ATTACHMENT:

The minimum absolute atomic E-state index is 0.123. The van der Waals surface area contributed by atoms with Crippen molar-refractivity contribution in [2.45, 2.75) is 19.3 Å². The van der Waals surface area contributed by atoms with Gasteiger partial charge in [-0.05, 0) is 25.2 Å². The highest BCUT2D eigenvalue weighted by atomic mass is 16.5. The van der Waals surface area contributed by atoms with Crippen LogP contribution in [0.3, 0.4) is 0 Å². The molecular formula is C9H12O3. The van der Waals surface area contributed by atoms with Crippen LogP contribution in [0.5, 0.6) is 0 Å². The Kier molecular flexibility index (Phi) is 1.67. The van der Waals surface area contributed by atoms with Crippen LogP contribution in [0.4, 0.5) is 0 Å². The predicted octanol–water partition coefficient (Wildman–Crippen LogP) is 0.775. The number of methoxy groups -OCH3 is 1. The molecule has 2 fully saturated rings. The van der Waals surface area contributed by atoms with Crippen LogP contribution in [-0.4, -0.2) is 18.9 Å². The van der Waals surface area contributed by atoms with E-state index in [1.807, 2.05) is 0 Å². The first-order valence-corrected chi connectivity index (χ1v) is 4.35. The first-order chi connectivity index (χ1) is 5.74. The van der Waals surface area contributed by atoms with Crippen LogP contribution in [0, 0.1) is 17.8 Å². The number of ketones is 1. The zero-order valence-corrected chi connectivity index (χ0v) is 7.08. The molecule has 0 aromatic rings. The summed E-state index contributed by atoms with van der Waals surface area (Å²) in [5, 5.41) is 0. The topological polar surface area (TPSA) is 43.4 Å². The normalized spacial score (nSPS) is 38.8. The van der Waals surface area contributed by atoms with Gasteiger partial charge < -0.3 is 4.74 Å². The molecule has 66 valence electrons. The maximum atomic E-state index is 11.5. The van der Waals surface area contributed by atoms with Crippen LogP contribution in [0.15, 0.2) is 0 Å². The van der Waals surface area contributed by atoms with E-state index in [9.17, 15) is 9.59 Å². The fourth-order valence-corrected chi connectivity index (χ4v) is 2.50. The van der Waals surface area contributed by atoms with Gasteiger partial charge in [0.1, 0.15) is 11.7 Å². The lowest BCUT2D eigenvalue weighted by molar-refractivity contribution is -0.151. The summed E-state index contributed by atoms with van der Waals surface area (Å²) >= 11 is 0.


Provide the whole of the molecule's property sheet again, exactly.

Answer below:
The minimum absolute atomic E-state index is 0.123. The van der Waals surface area contributed by atoms with Crippen molar-refractivity contribution in [2.45, 2.75) is 19.3 Å². The van der Waals surface area contributed by atoms with Gasteiger partial charge in [-0.05, 0) is 25.2 Å². The highest BCUT2D eigenvalue weighted by atomic mass is 16.5. The van der Waals surface area contributed by atoms with Crippen LogP contribution in [0.3, 0.4) is 0 Å². The molecular formula is C9H12O3. The van der Waals surface area contributed by atoms with Crippen LogP contribution in [0.5, 0.6) is 0 Å². The Kier molecular flexibility index (Phi) is 1.67. The van der Waals surface area contributed by atoms with Crippen LogP contribution in [0.4, 0.5) is 0 Å². The predicted octanol–water partition coefficient (Wildman–Crippen LogP) is 0.775. The number of methoxy groups -OCH3 is 1. The molecule has 2 fully saturated rings. The van der Waals surface area contributed by atoms with Crippen LogP contribution in [-0.4, -0.2) is 18.9 Å². The van der Waals surface area contributed by atoms with E-state index in [1.807, 2.05) is 0 Å². The first-order valence-corrected chi connectivity index (χ1v) is 4.35. The first-order chi connectivity index (χ1) is 5.74. The van der Waals surface area contributed by atoms with Crippen LogP contribution in [0, 0.1) is 17.8 Å². The number of ketones is 1. The zero-order valence-corrected chi connectivity index (χ0v) is 7.08. The molecule has 0 aromatic rings. The summed E-state index contributed by atoms with van der Waals surface area (Å²) in [5, 5.41) is 0. The topological polar surface area (TPSA) is 43.4 Å². The normalized spacial score (nSPS) is 38.8. The van der Waals surface area contributed by atoms with Gasteiger partial charge < -0.3 is 4.74 Å². The molecule has 66 valence electrons. The maximum atomic E-state index is 11.5. The van der Waals surface area contributed by atoms with Crippen LogP contribution in [0.15, 0.2) is 0 Å². The van der Waals surface area contributed by atoms with E-state index in [9.17, 15) is 9.59 Å². The fourth-order valence-corrected chi connectivity index (χ4v) is 2.50. The van der Waals surface area contributed by atoms with Gasteiger partial charge in [0.1, 0.15) is 11.7 Å². The lowest BCUT2D eigenvalue weighted by molar-refractivity contribution is -0.151. The summed E-state index contributed by atoms with van der Waals surface area (Å²) >= 11 is 0.